As I write, I am surrounded by Alpacas, sheep, and horses as they graze. The herders sit on nearby boulders and watch over, dressed in traditional clothes of colorful hand-woven wool ponchos and skirts. We were at camp after hiking for six hours and reaching an altitude of over 1600 ft on the high pass. As I think back to the day, I am amazed and proud of myself and what I accomplished. This was the longest, highest, wettest (rain, snow, and hail), coldest (I am from GA), and most fun trek that I have ever done.
Ausangate is a sacred mountain to the people here and it was an honor to walk around it accompanied by Fabian, his wife Patricia, and their son Rubendario. The mountains are alive and each one has an Apu, or lord/spirit, that is the energy and life giving spirit to the people here. Before we began trek we did a ceremony so that the Apu would know us and let us pass on the trek. And it happened, despite the snow and hail, we were able to cross the high pass and circumnavigate Ausangate.
About 20 minutes before the top of the pass, Fabian stopped the ground and reached for a rock. He held it in his left hand and told us that this rock symbolizes the weight that each of us carries. I picked up my rock, a black heart shaped rock with white stripes, and thought about the weight that I carry. Is it the worry over registering for classes and rooming next semester? The distress of my friend group at school growing further apart? The uncertainty and sadness of my parents moving away from the community I grew up in? These thoughts and more moved up with me as I walked to the top of the pass.
We circled up around a large rock pile on top of the pass and Fabian took off his hat and lifted his rock into the air. We all followed suit. Quecha words to thank the Pacha-Mama and Inti-Tayta (Mother and Father of the world) for all their gifts were repeated by us all. One by one we tossed the rocks onto the pile, Apu would now take these worries for us and give us strength to continue on.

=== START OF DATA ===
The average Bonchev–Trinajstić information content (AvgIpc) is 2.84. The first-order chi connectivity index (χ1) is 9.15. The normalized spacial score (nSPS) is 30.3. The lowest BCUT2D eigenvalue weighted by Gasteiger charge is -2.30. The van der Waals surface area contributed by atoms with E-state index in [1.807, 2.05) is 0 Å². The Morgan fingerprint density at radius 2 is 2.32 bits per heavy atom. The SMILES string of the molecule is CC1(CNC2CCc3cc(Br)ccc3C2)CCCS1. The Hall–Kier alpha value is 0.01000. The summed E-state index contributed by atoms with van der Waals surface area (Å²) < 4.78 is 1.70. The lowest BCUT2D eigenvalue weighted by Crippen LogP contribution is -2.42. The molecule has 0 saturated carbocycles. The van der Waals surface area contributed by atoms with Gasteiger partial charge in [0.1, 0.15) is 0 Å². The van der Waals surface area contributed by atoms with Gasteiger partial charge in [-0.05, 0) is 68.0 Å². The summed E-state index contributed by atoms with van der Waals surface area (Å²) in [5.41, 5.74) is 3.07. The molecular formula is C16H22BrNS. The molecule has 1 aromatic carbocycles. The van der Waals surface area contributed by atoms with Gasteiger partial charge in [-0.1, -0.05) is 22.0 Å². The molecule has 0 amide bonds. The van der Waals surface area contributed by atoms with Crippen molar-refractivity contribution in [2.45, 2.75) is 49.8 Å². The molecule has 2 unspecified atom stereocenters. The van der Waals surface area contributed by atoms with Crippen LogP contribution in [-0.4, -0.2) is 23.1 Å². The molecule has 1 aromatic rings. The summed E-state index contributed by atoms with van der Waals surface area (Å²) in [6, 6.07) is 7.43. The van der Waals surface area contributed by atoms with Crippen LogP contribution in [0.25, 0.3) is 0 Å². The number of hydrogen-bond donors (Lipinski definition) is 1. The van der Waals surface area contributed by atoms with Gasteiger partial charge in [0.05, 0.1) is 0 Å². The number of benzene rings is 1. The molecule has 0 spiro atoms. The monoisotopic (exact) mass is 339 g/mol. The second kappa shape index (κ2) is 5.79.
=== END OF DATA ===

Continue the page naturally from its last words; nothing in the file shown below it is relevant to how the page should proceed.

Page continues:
For the next part of the ceremony, Patricia gave us all three coca leaves. Speaking again in Quecha, Fabian lifted his leaves high to thank the Condor, out in front to thank the Puma, and down low to thank the Serpent for the gifts of life and protection. At this point we all scattered to do some silent meditation. I sat looking at the snow-capped mountains and feeling the wind on my face. The worries that I walked up with came to me and I knew that I would not be here without those worries. They are a part of me and my journey to this spot, how could I want anything else than this? Despite these fears and worries, I knew that everything would be alright. Tears were rolling down my cheeks, but my heart was at peace. At that same moment the wind stopped blowing and a calmness filled the air as I breathed anew, free of the burdens and worries that I had carried with me.
This is why Dragons treks. To find that inner peace that cannot be found without understanding the mountains, the Apus, and people who live here. In every single way, these mountains give life to the people here and ultimately to me. Each morning has begun with Fabian playing the flute to wake us from our slumber. Before we begin each hike we breathe in Florida water and chew coca leaves to honor the Apu. As I share my water bottle with Patricia, she thanks the Apu for this life giving stream. Without this trek I would not have known or been a part of these ancient traditions and I would not have the peace that is in my heart right now.
Apu Ausangate, urpillay sonqillay, thank you from my heart.